Category 3: I got it wrong way too quickly (more than 30 seconds faster than it should be)

Are these really weaknesses or was the student just going too fast (and, naturally, making more careless mistakes)? Why was the student going too fast on these?

Again, for each problem, you need to figure out why you were going too fast. The only acceptable reason to get a problem wrong too quickly: you decided this problem was way too hard for you, so you made an educated guess and moved on. If you sped up because you thought it was easy, then made a careless mistake, your first instinct in future should be to take your time. (Also, add that problem to your error log!) Don’t sacrifice a correct answer just to save 30 seconds.

Alternatively, if you sped up because you thought or knew that you were behind on time, then you need to fix your timing problems elsewhere in the section. If this is the case, try to decide whether this problem is something you should be able to do in the expected timeframe or whether you still need some review and practice in this area. Check other problems of the same type on this test or previous tests to make this assessment.

Category 4: I got it right way too slowly (more than 30 seconds slower than it should be)

These are still weaknesses even though you got it right! These questions are costing you points elsewhere on the test – maybe more points than you’re gaining on this problem. Figure out why the timing is higher and how you can do these more efficiently. If the timing is just a little bit too high, that may be okay — perhaps the problem is extra hard and long. If you’re consistently going long, however, then perhaps you don’t know the best way to solve the problem, in which case (a) figure out the best solution, or (b) the best way to recognize that this problem requires a certain set of steps, or (c) both. Alternatively, perhaps you’re struggling to execute the necessary steps to finish the problem on time (in which case, practice the steps but also consider just making an educated guess, particularly if the problem type or content is fairly rare).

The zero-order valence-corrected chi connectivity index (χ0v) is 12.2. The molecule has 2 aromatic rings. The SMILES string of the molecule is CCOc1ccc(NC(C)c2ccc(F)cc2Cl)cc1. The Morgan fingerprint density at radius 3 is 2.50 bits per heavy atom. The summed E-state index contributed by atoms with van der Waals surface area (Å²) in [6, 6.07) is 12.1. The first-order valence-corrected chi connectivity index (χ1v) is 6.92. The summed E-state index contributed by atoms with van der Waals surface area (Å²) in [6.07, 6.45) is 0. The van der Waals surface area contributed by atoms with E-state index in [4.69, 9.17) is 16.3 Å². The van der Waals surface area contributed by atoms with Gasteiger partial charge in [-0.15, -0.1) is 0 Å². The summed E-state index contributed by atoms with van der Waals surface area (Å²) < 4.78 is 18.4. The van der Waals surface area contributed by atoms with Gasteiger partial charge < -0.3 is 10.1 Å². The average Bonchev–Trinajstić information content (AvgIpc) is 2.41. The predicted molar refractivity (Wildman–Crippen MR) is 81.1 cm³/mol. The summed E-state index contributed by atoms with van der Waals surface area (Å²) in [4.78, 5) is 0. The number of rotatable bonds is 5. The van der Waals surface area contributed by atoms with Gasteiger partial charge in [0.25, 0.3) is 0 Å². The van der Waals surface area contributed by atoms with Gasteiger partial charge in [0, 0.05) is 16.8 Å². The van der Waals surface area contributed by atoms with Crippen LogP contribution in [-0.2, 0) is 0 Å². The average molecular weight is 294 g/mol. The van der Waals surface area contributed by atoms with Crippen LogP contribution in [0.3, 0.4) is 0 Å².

As with category 1, don’t forget to make sure that you really did know what you were doing on the ones you got right; if not, then move questions from this category to category 5.

Category 5: I got it wrong way too slowly (more than 30 seconds slower than it should be)

These are the biggest weaknesses, obviously. Get them wrong faster. Seriously – you’re getting them wrong anyway, so start by just taking less time to get them wrong! That will improve your performance on all those other ones on which you’re currently rushing and making careless mistakes!

What is slowing you down? Figure that out and it will tell you what to do next. You may need to review the material from your books, or do more practice with problems of this type, or find more efficient ways to solve, or learn better how to recognize questions of this type, or be more quick to make an educated guess… whatever that is, do what you need to do to get better. (At the same time, evaluate the frequency with which the particular material in question is tested; set higher priorities on the things that are more frequently tested.) Don’t forget to break out the error log again, of course.

Make sure to spend time figuring out how to make educated guesses in these categories as well. You may first have to go to similar but easier questions in order to learn how to make educated guesses on problems of a certain type, and then you’ll have to apply those lessons to the harder problems that are giving you trouble. Sometimes, the best solution to a problem in this category is, “I’m going to make an educated guess within the expected timeframe or faster.”

In the comments section below, let us know any additional tips you have for reviewing your work!

Read other articles in this series:

16 comments

  • Hi Stacey

    Thanks a ton for the article. BTW it will be great if u could provide us with the split up of how u would classify a question to be difficult, avg. or easy depending on the score.

    Thanks
    Chadaram

  • Great question! A very difficult question is one you can't do, a difficult question is one that you struggle with (and you may or may not be able to do correctly), an average question is one you can do with some work, and an easy question is one that you can do quickly.

    That wasn't quite the answer you were expecting was it? Yet, that's the technical definition - easy, average, and difficult are subjective categorizations based upon that student's strengths and weaknesses - and that varies from person to person. And that's also how you should classify questions, because that's what matters to you as you try to improve.